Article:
Prospecting is hard.  Sometimes responding to a prospect’s requests is difficult, too.

A client asked me this week how she should respond to this reply to a prospecting email:

This response was the first from the prospect after an initial email sent cold from the seller. Let’s set aside, for now, the fact that the target likely wasn’t very high in the prospect’s organization and shouldn’t have been the individual to whom our seller reached out.   This is the person who the sales executive reached and now she’s made a request.  The ball is in the seller’s court.

Two requests:  Information and pricing. I coached that the seller should answer directly and confidently with her written words.

Like nearly every Business to Business selling company, figuring out a pricing range for my client is really not too difficult.  Within the target market, we can figure out the highly likely range of fees for the most likely product and services mix. If you don’t agree with me, read that last sentence again and pay attention to the italics.   Every business-to-business selling enterprise can figure out the minimum clients can get away with paying and the most a client has paid.  I would love to talk to you if you think your company is different. 

Breaking it down, do you know these three things?

  1. Target Market
  2. Standard Offering
  3. Usual Range of Fees

For this situation, we can look at the prospect’s web site and figure the range of startup and annual fees/subscription with a high degree of certainty.  

Knowing this, I coached the seller not to hide behind the old “well, we have to talk about it first” claim because we know that’s not true.  So many sellers do this and it’s SO ANNOYING.

All the prospect needs is a reasonable range to take to her executives.  As in many situations, I asked the seller how she would feel if the tables were turned.  If she asked for pricing and the seller didn’t answer directly.  Don’t we hate that?

For example, imagine you need a new roof and it just so happens a roofing telemarketer calls you.  You tell the roofing telemarketer that before you hear anything else you would like to know the price first. The roofer knows what neighborhood you live in.  He should be able to answer you directly, “New roofs in your area generally fall between X and Y dollars, but I’ll have to come out to give you an actual price.”   If you’re being reasonable and the range is not ridiculously large, isn’t that a good response?

I gave the seller this suggested language: 

Looking at <<Prospect Company’s>> website it appears you have <<main pricing metric>>. Pricing for a company your size would likely fall somewhere in the range of ….”

Now, what do we do about the request for information? 

Keep in mind the goal of prospecting here is to get an initial conversation, it’s not to close the deal.  Well, with some SalesReformSchool™ help, we’ve documented in the sales playbook the most important information we can send –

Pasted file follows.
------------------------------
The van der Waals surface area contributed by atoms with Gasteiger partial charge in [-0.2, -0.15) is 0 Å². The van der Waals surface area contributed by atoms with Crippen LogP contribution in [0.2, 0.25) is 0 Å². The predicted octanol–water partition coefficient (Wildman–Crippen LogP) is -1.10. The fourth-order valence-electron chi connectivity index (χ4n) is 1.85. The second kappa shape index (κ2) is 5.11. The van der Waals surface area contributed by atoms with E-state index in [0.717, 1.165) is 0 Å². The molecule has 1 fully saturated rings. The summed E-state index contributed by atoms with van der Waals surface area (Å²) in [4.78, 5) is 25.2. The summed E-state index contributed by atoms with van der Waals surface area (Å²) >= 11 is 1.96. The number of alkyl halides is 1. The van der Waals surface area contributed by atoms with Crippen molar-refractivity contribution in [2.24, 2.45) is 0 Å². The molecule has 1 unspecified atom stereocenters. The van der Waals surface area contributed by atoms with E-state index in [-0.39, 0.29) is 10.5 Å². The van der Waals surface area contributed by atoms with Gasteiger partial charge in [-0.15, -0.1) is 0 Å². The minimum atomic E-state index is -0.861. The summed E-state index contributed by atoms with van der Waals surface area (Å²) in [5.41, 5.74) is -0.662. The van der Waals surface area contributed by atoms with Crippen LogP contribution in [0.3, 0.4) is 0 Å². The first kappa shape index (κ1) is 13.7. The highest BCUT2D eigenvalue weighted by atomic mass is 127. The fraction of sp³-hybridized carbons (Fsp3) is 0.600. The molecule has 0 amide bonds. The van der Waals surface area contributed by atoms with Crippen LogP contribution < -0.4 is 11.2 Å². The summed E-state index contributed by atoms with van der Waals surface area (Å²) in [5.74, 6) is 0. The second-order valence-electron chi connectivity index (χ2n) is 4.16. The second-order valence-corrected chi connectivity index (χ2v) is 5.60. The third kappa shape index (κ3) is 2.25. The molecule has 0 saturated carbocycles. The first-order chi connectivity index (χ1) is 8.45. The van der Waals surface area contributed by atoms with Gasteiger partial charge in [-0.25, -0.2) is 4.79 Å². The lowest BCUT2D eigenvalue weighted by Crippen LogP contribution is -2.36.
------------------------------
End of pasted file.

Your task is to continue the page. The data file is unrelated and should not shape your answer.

1. Who we help,
  2. What objectives we help our them – our customers – achieve, and
  3. How we do it.  

Along with a few supporting links to items on the seller’s web site, that’s the information to send. 

Epilogue:  The seller and prospect have exchanged multiple emails and they are now in the proposal stage. Woo-Hoo!

More on Prospecting

In a LinkedIn post, I briefly compared the two opposite-ends-of-the-sales-cycle skills – prospecting and closing.  Many like the seller above have to do both.  Maybe that should be “all like the seller above should have to be able to do both”, but that’s an argument for another day.

But maybe Rick Epstein, an excellent outside salesperson and longtime friend of mine, put it best:

30 years of outside sales experience has provided me with the following analogy I often share with young sales people. In the sales cycle…Prospecting is the Gas…Closing is the Ferrari. The Ferrari sits in the garage and looks really good but without gas that is where it stays. Show me a sales person that says he closes 80% of his sales and I will show you someone who does not have an extensive prospecting pipeline. Both areas are integral to the sales process but given the choice of a good prospectors who is a weak closer and a weak prospector who is a good closer… give me the salesperson that can generate leads over a person that known as just a closer. At the end of the day without gas no matter how nice the car… it just does not matter. Easier to tweak a salesperson’s skill set to close than to instill the effort needed to be a successful prospector.

What do you think?

SalesReformSchool: Food for Thought

You may have noticed a lack of SalesReformSchool lessons this summer.  If you missed them, I apologize.  My goal is to write them once a month, so I’m not adding to your flood of emails Like a lot of people, I suffer from laziness, procrastination, failure of stick-to-it-ness, and maybe/probably even a little Attention Deficit Disorder (Mrs. SalesReformSchool is asking sarcastically “maybe/probably?”). These posts have self-imposed deadlines which are the worst.  Do you stink at self-imposed deadlines, too? 

In an excellent post, How to Motivate Yourself When You Don’t Have a Deadline, Elizabeth Grace Saunders suggests these three strategies:

  • Making a Deadline,
  • Enlist Positive Peer Pressure, and
  • Incentivize Yourself

For the incentive, I’m thinking of chocolate cake.  You?

SalesReformSchool: Extracurricular

I think we need some more plants around here.  Maybe, you do too.  Maybe our lives and well-being depend on it